Kirchhoff's Laws and Wheatstone Bridge

Subject: Physics

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Overview

Kirchoff's first law states that the algebraic sum of currents at a junction of an electric circuit is zero. This note provides us an information on Kirchhoff's laws and wheatstone bridge.
Kirchhoff's Laws and Wheatstone Bridge

Kirchhoff’s Laws

First Law

It states that the algebraic sum of currents at a junction of an electric circuit is zero. That is,

$$ \sum I = 0 \dots (i) $$

Assuming that the current flowing towards the junction as positive and that moving away from the junction as negative, then applying Kirchhoff’s first law at the junction P, we have

\begin{align*} (+I_1) + (+I_2) + (-I_3) &= 0 \\ \text {or,} I_1 + I_2 – I_3 &= 0 \\ \text {or,} \: I_1 + I_2 &= I_3 \dots (ii) \\ \end{align*}

Hence, the sum of currents flowing towards the junction is equal the sum of currents flowing out of the junction. This law is known as Kirchhoff’s current law.

Second Law

It states that in a closed loop of an electric circuit, the algebraic sum of emfs is equal to the algebraic sum of products of currents and the resistance in the various parts of the loop. Symbolically,

$$\sum E = \sum IR$$

A complex electric circuit is shown in figure. To find the current in various parts of circuit, Kirchhoff’s law can be used. Consider that the direction of emf and current flow in anticlockwise direction is taken as positive and that in clockwise direction as negative. Then applying Kirchhoff’s second law in closed loop ABCFA, we have

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\begin{align*} \sum E = \sum IR \\ \text {or,} \: (+E_1) + (-E_2) &= (+I_1)R_1 + (-I_2)R_2 \\ \text {or,} \: E_1 – E_2 &= I_1R_1 – I_2R_2 \\ \text {Similarly, in the closed loop FCDEF, we have} \\ \sum E = \sum IR \\ \text {or,} \: (+E_2) + (-E_3) &= (+I_2)R_2 + (-I_3)R_3 \\ \text {or} \: E_2 – E_3 &= I_2R_2 – I_3R_3 \\ \text {At the junction F, applying Kirchhoff’s first law, we have} \\ \sum I &= 0 \\ \text {or,} \: (+I_1) + (+I_2) + (-I_3) &= 0 \\ \text {or,}\: I_1 + I_2 &= I_3 \\\end{align*}

Solving these equations, we can calculate the currents I1, I2 and I3.

Wheatstone Bridge

Wheatstone Bridge is an electrical circuit, which is used for the accurate measurement of the resistance of a conductor.

In figure P, Q and R are known three resistors and X is unknown resistance. A cell E is connected across two junctions A and C and a galvanometer G between the junctions B and D. adjusting P and Q is known values, R is varied such that the current through the galvanometer is zero. So, the galvanometer shows null deflection and at this condition,

$$\frac PQ = \frac XR $$

This is called the balance condition of Wheatstone bridge. At such condition, junction B and D are at the same potential.

Verification of Balanced Condition

Suppose that the circuit was not in balanced condition initially, and the current passing through P and Q be I1 and I3, and that through X and R as I2 and I4 respectively.

In the closed loop ADBA, applying Kirchhoff’s voltage law with the sign convention, we have

\begin{align*} \sum E &= \sum IR \\ \text{or,} \: 0 &= (+I_2)X + (-I_g)R_g + (-I_1)P \\ \text {or,} \: I_1P + I_gR_g &= I_2X \dots (i) \\ \text {Similarly, in the closed loop BDCB, we have} \\ \text{or,} \: 0 &= (-I_3)Q + (I_g)R_g + (+I_4)R \\ \text {or,} \: I_3Q &= I_gR_g + I_4R \dots (ii) \\ \text {At the junction B, applying the Kirchhoff’s junction law,} \\ \sum I &= 0 \\ \text {or,} \: (+I_1) + (-I_g) + (-I_3) &= 0 \\ \text {or,} \: I_1 &= I_g + I_3 \\ \dots (iii) \\ \text {and at the junction D,} \\ \sum I &= 0 \\\text {or,}\: (+I_2) + (+I_g) + (-I_4) &= 0 \\ \text {or,} \: I_2 + I_g &= I_4 \dots (iv) \\ \end{align*}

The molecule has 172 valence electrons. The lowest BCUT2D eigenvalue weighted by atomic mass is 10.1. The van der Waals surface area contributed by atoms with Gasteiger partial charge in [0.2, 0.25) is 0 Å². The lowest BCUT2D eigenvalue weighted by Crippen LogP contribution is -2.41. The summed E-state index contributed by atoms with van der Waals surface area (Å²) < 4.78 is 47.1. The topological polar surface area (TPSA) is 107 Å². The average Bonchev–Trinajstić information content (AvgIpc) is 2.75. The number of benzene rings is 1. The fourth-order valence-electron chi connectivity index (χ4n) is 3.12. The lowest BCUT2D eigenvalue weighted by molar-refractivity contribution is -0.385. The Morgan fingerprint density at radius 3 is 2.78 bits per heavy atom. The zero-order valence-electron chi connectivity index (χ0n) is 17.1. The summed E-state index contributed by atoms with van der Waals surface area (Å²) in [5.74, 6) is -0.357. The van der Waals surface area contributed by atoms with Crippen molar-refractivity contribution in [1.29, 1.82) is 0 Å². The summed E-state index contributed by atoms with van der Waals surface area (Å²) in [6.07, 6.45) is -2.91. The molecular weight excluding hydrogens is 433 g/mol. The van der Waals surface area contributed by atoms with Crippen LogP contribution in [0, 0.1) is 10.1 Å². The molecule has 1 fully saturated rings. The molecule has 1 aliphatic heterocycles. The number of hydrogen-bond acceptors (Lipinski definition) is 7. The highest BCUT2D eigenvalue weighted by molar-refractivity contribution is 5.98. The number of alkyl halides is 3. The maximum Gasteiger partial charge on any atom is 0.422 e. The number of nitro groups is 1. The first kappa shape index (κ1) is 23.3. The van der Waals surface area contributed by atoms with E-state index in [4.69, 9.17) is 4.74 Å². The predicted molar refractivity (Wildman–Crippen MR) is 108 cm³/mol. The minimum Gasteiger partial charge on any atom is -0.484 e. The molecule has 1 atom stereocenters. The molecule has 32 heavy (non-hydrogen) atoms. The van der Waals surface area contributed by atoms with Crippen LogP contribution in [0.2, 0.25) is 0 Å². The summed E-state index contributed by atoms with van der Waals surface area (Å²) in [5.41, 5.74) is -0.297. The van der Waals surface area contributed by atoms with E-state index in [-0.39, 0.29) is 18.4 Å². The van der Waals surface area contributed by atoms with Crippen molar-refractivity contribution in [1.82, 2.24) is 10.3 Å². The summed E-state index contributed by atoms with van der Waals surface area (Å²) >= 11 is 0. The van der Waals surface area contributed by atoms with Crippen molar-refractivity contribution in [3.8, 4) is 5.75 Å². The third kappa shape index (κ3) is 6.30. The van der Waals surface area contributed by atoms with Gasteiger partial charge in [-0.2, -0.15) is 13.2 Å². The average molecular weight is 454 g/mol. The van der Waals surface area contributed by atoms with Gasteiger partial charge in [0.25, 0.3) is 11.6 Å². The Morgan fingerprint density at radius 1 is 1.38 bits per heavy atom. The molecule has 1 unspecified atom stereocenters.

\begin{align*} \text { At the balanced condition,} \\ \text {P, Q and R are so adjusted that no current passes through the galvanometer.} \\ \text {That is,} \: I_g = 0.\\ \text {At this condition, above equations change to the following forms:} \\ I_p + 0 \times R_g &= I_2X \\ \text {or,} \: I_1P &= I_2 X \\ \text {and} \: I_3Q &= 0 \times R_g + I_4R \\ \text {or,} \: I_3Q &= I_4 R \dots (vi) \\ \text {Similarly,} \: I_1 &= 0 + I_3 \\ \text {or,} \: I_1 &= I_3 \dots (vii) \\ \text {and} \: I_2 + 0 &= I_4 \\ \text {or,} \: I_2 &= I_4 \dots (viii) \\ \end{align*}

\begin{align*} \text {Dividing equation} \: (v) \: \text {by equation} \: (vi), \: \text {we get} \\ \frac {I_1P}{I_3Q} &= \frac {I_2X}{I_4R} \dots (ix) \\ \text {Substituting the values of the current from equations} \: (vii) \: \text {and} \: (viii), \: \text {we get} \\ \frac {I_3P}{I_3Q} &= \frac {I_4X}{I_4R} \\ \text {or,} \: \frac PQ &= \frac XR \\ \text {So, the balanced condition of Wheatstone bridge is obtained.} \\ \end{align*}

reference

Manu Kumar Khatry, Manoj Kumar Thapa,et al. Principle of Physics. Kathmandu: Ayam publication PVT LTD, 2010.

S.K. Gautam, J.M. Pradhan. A text Book of Physics. Kathmandu: Surya Publication, 2003.

Things to remember

Kirchoff's first law states that the algebraic sum of currents at a junction of an electric circuit is zero.

Kirchoff's second law states that in a closed loop of an electric circuit, the algebraic sum of emf is equal to the algebraic sum of products of currents and the resistance in the various parts of the loop.

Wheatstone Bridge is an electrical circuit, which is used for the accurate measurement of the resistance of a conductor.

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Videos for Kirchhoff's Laws and Wheatstone Bridge
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